From pitlane to the top step had never been done before in Moto3™, but it has now. A stunning ride from rookie – yes, rookie – Pedro Acosta (Red Bull KTM Ajo) saw the Spaniard put in the work from pitlane reeling in the freight train, fight his way through it and then pull the pin on the final two laps to just escape the clutches of Darryn Binder (Petronas Sprinta Racing) and take his first ever win in imperious style. In the wake of the breakaway, Niccolo Antonelli (Avintia Esponsorama Moto3) won the war for third as the Italian got back on the box for the first time since his win at Jerez in 2019.
Initially it was Gabriel Rodrigo (Indonesian Racing Gresini Moto3) off out front, but Binder struck quick to take the lead on Lap 1, somewhere the South African is becoming more and more comfortable. It was a huge freight train, however, with Acosta 10 seconds off the lead as the seven riders in pitlane got out on track and the melee only just beginning. Tatsuki Suzuki (SIC58 Squadra Corse) led next, with Kaito Toba (CIP Green Power) getting in the mix alongside Andrea Migno (Rivacold Snipers Team), teammate Filip Salač and Qatar GP winner Jaume Masia (Red Bull KTM Ajo).
The first drama then hit for John McPhee (Petronas Sprinta Racing) not long after as the Scot got contact from rookie Izan Guevara (GASGAS Gaviota Aspar Team), but he got back into the freight train although outside the points.
On Acosta watch, the Spaniard was doing the majority of the legwork to catch the leaders, followed by fellow pitlane starters Sergio Garcia (GASGAS Gaviota Aspar Team) and Romano Fenati (Sterilgarda Max Racing Team) as the three took huge chunks out of the gap in between themselves and the huge group at the front. It was clear they’d make it, but when?
The answer was: seven laps to go. Acosta arrived and immediately began to conquer too, making short work of the first few riders as he sliced his way into the top ten. And from there, he only pushed forward. By three to go, he’d cracked the top five, and over the line to start the last lap the number 37 had muscled his way into the lead. Could he hold it? He could.
Pulling the pin and pushing to the limit, the rookie sensation kept his head as the Jaws music intensified from Binder; the South African gaining and gaining round that final lap. Over the line there was almost nothing it in, but history was made: the first ever Moto3™ winner from pitlane. If last week’s debut podium was impressive, the word for this week’s debut win is a few miles further into superlatives.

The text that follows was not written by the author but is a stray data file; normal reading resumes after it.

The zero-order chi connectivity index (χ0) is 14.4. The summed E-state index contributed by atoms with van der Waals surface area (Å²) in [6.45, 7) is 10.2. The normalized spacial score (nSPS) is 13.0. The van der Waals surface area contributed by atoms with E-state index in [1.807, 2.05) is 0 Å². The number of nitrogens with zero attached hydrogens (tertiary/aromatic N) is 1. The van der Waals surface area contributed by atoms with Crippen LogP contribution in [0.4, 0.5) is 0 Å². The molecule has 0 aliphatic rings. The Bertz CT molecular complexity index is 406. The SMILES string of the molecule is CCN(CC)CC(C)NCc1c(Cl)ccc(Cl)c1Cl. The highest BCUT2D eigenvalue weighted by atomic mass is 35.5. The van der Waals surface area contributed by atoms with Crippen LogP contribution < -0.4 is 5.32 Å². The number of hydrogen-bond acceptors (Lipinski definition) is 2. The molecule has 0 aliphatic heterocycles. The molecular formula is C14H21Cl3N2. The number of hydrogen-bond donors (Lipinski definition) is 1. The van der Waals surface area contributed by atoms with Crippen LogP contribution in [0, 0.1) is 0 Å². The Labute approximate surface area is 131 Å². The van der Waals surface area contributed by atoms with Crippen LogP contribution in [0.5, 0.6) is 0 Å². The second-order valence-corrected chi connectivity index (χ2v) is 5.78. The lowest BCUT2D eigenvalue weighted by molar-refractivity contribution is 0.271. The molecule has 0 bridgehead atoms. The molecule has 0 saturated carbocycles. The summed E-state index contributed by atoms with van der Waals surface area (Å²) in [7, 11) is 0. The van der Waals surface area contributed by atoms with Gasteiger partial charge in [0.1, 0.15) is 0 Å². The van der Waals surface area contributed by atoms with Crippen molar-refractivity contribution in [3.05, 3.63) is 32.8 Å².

For Binder, second is a solid results as he retains his 100% podium record this season, the South African looking unflappable and like a serious contender. Behind him, Antonelli fought through on the final lap too, going from sixth to third as he pipped Migno, Toba and Izan Guevara.
There was then a small gap back behind the rookie number 28, with some serious drama ricocheting for key frontrunners: Jeremy Alcoba (Indonesian Racing Gresini Moto3) got it all wrong at Turn 1 and hit Binder, although the South African escaped, but Alcoba’s optimistic move then saw him swipe out McPhee on the way to the gravel. Riders ok, moods very much not and the ensuing scuffle earning both pitlane start and time penalties for Portugal, as well as a fine each.
Ayumu Sasaki (Red Bull KTM Tech 3) got some redemption after a difficult qualifying as he took seventh at the head of the next group, the Japanese rider impressing despite what was deemed a racing incident with Salač that saw the Czech rider crash out. Ryusei Yamanaka (CarXpert PrüstelGP) took eighth and was only hundredths off Sasaki, losing out to his compatriot at the line but taking his best GP finish by some margin. Almost equally close came the man in ninth, Masia, after some drama saw the Spaniard tangle with Rodrigo and both get sent wide.
A tenth behind Masia came Fenati as the veteran turned pitlane into a top ten, just getting the better of another solid performance from Jason Dupasquier (CarXpert PrüstelGP). Tatsuki Suzuki got pushed down to P12 in the end, wheading another group. Rodrigo was only a single thousandth back in P13, with Maximilian Kofler (CIP Green Power) and Yuki Kunii (Honda Team Asia) completing the points by tiny margins too.
That’s a wrap on the lightweight class at Losail. A dramatic, tumultuous rollercoaster for the majority, it was another incredible show and there’s one man in the spotlight as we head for Portugal: Pedro Acosta. And remember… now we’re heading to tracks he knows…
Pedro Acosta: “I don’t know how I did it! When you work with the best guys, you can do this. The work is easy, and yesterday I felt a bit dark after the penalty but this morning I got up and I told my assistant, ‘mate, we can do it. On Lap 10 more or less I can be in the group’. And I’m here! I can only thank my family, my assistant and my trainer, and my team, because without everyone I couldn’t be here!”
1 Pedro Acosta – Red Bull KTM Ajo – KTM – 38:22.430
2 Darryn Binder – Petronas Sprinta Racing – Honda – +0.039
3 Niccolo Antonelli – Avtintia Esponsorama Moto3 – KTM – +0.482
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